• Remote browser isolation involves running a browser on an organization-hosted or cloud-based server such as BrowserStack, which allows the users to browse web applications in a cloud-based environment.

Local Browser Isolation: Virtual Browser

Virtual browsers run the websites in an isolated environment, acting as a protective barrier between external threats on web and user machines connected to a corporate network. In such as case, if the user visits any malicious site or downloads a malicious file, these threats are unable to reach the endpoint.

Virtual browsers significantly improve security and allow organizations to leverage old and unsupported versions of browsers.

Remote Browser Isolation (RBI)

Remote browser Isolation is sandboxing that can be hosted over the cloud by an organization or by third-party providers. As users browse the Internet, the remote server starts a browser in a container to keep it safe from the external environment.

Remote isolation is expensive as it requires the allocation of resources for running a large volume of containerized browsers. But using third-party providers can be cost-effective.

Test on Secured Real Device Cloud for Free

Sandboxing with different browsers

Most of the browsers already have a sandbox to enhance your computer protection. Let’s see how it differs regarding different types of web browsers.

Firefox Sandbox

To protect your computer against any malicious activity, Firefox runs any kind of untrusted code in a sandbox. Firefox runs the code in two parts i.e. the Parent and the Child processes. While browsing the internet, all the untrusted processes are run in the Firefox sandbox.

This activity helps limit the contamination from any malware in case any suspicious activity occurs. The Parent part of the code mediates between the computer resources and the child processes that are run in the Sandbox. This way the computer resources are not fully exposed to the code.

However, users can alter the strictness or ease of the sandboxing level in Firefox. When the Sandbox runs at Level 0, Firefox is least restrictive in nature, while at level 2, it stands balanced. At level 3, Firefox behaves to be very restrictive. To check the Sandboxing level of Firefox in use, enter the following command in the address bar of Firefox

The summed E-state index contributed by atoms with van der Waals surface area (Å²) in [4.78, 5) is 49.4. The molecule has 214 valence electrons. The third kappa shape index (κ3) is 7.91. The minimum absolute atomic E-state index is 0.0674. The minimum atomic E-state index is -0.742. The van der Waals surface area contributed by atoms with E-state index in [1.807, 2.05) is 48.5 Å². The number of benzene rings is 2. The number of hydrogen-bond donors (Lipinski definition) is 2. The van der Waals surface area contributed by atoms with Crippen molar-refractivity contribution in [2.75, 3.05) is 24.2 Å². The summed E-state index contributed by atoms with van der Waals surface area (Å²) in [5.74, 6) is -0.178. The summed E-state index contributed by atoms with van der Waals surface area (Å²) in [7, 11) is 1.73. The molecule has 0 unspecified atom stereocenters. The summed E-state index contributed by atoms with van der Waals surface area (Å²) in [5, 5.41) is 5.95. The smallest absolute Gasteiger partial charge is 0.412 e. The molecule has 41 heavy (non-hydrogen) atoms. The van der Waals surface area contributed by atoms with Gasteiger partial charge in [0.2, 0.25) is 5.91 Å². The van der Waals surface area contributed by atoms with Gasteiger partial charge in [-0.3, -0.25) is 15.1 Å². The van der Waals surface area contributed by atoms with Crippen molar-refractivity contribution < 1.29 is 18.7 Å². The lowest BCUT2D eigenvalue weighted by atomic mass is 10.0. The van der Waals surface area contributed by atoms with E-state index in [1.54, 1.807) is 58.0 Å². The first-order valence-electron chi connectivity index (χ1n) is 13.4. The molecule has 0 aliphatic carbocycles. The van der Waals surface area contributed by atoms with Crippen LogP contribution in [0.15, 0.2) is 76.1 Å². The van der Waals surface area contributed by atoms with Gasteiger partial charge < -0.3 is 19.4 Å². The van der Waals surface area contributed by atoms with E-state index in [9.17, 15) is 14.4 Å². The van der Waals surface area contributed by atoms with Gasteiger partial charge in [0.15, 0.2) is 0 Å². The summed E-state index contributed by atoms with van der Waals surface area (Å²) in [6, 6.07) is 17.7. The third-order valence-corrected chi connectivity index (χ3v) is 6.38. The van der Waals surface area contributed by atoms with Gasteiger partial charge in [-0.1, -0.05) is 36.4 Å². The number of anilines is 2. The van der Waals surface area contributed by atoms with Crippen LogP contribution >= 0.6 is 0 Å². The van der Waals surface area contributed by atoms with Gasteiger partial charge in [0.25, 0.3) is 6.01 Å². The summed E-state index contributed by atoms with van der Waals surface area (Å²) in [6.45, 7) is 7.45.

about:config

This returns the Firefox configurable variables on the webpage. Upon this, press CTRL+F when the cursor is placed on the config page. Enter the following command in the Find input field box

security.sandbox.content.level

This function returns the value of the current sandboxing level of Firefox.

Chromium Browser Sandbox

Chromium Browser Sandbox is used by both Microsoft Edge and Google Chrome browsers. It is similar to that of Firefox Browser Sandbox.

It also runs in two parts just as Firefox Sandbox. These parts run the broker process and the target process of the code. While, the parent process here, is termed as broker process, the child processes are named as target processes. All codes that are run by the target processes run within the sandbox. The broker process acts as a mediator between the child process and computer resources to maintain the required supply of the resources.

Microsoft Edge Sandbox

On starting the Windows 10 Sandbox, you will get a new desktop with only Recycle Bin and Edge shortcuts. It shows Start Menu and other icons. However, these icons don’t really work in the sandboxed environment. It is recommended to open them in the main Windows 10 instead of sandboxed Windows 10.